“The cave you fear to enter holds the treasure you seek.” ~ Joseph Campbell
Sometime during my son’s junior year in high school, I came across a book on the top innovative colleges in America (with apologies, I’ve forgotten the title of the book). I was drawn in immediately as I read through the various programs, as well as their philosophical approaches to teaching and the educational experience.
One school in particular, Evergreen State College in Olympia, Washington, seemed to be a perfect fit for my son.
He and I spoke about the school, its compelling offerings, and gorgeous setting. Everything about the place was an electric shock of knowingness and seemed oddly familiar.
He applied and was accepted. The challenge was that it was almost 3,000 miles away.
When it came time to decide, he chose to go to a school that was closer to home. And while he made some great friends and enjoyed his experience, it simply was not a fit.
One night I rolled over in bed and knocked my phone off my bedside table. I reached down to pick it up and somehow a video of a lecture opened and began playing. In the few seconds it took for me to retrieve my phone from the floor, the gentleman in the video completely captured my attention.
His subject matter? The power of mushrooms to save the planet.
My son has a fascination with how mushrooms can restore our ecosystems and transform our world, so I immediately thought of him and knew the lecture would be of interest. I sent him a quick note and a link.
He wrote back that he knew of the man in the video, Paul Stamets, and had studied his research. Intrigued, I looked him up online and discovered the gentleman was an alumni of Evergreen and that his renowned firm was located in the Olympia area.
Over the next several months, there were more “boomerang messages” delivered to my son (synchronicities and strange coincidences) nudging him to take another look at Evergreen. Each time, he’d wave those messages away. Each time, they’d return like curious fireflies buzzing around his head.
I’d come to discover that some of my own personal heroes and heroines (artists, creators, and entrepreneurs) are alumni of the school as well, and that a world-renowned researcher, author, and educator (whom I credit with transforming my life in spectacular fashion) is not only an alumni, but is also based in the Olympia area.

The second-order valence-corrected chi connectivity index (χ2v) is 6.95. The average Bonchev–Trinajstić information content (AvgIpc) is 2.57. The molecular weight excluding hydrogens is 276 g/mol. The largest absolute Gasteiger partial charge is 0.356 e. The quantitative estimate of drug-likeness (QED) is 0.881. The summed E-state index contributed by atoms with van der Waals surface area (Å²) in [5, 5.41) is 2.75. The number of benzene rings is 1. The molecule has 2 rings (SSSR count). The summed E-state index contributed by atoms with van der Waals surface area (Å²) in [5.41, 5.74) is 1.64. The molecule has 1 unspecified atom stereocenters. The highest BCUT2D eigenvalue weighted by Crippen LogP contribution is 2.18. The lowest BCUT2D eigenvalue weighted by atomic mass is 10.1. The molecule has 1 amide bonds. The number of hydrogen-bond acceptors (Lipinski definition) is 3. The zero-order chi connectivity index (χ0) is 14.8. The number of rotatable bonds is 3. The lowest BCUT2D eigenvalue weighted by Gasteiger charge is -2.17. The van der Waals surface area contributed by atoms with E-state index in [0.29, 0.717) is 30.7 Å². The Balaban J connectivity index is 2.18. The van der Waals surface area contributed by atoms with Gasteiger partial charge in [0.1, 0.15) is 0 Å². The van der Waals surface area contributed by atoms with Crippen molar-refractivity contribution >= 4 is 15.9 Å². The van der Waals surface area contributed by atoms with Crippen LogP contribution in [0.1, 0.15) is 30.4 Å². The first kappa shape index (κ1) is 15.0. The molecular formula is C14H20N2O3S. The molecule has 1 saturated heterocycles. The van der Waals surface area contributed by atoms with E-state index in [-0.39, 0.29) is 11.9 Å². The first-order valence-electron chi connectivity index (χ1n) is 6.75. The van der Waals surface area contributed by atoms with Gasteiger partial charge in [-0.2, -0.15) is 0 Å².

Finally, when he could no longer ignore the boomerang messages (nor his desire and curiosity), my son did what Joseph Campbell describes as “answering The Call to Adventure.” He reapplied and was accepted once more.
We leave today.
I am willing to bet that there is a “crazy-ass notion” living inside of you. Something that has at times burned so bright within that you have felt as if you’d spontaneously combust. You may have waved it off, over and over, and yet, it keeps coming back.
Maybe it is not practical.
Maybe it is scary as hell.
Maybe you’d have to change your entire life.
Maybe people you love are telling you it’s too weird or too risky.
The Call to Adventure is relentless in pursuing you.
Doesn’t that make your heart skip a beat with excitement (even amongst the fear and naysaying from well-intentioned loved ones)?
That crazy-ass notion ain’t so crazy. It is the raw material of your own personal cave, housing the twists and turns in the darkness of your becoming the person you are destined to become.
Set a place for those boomerang messages at your table. Invite them in and have a good chat. What messages do they have for you and only you?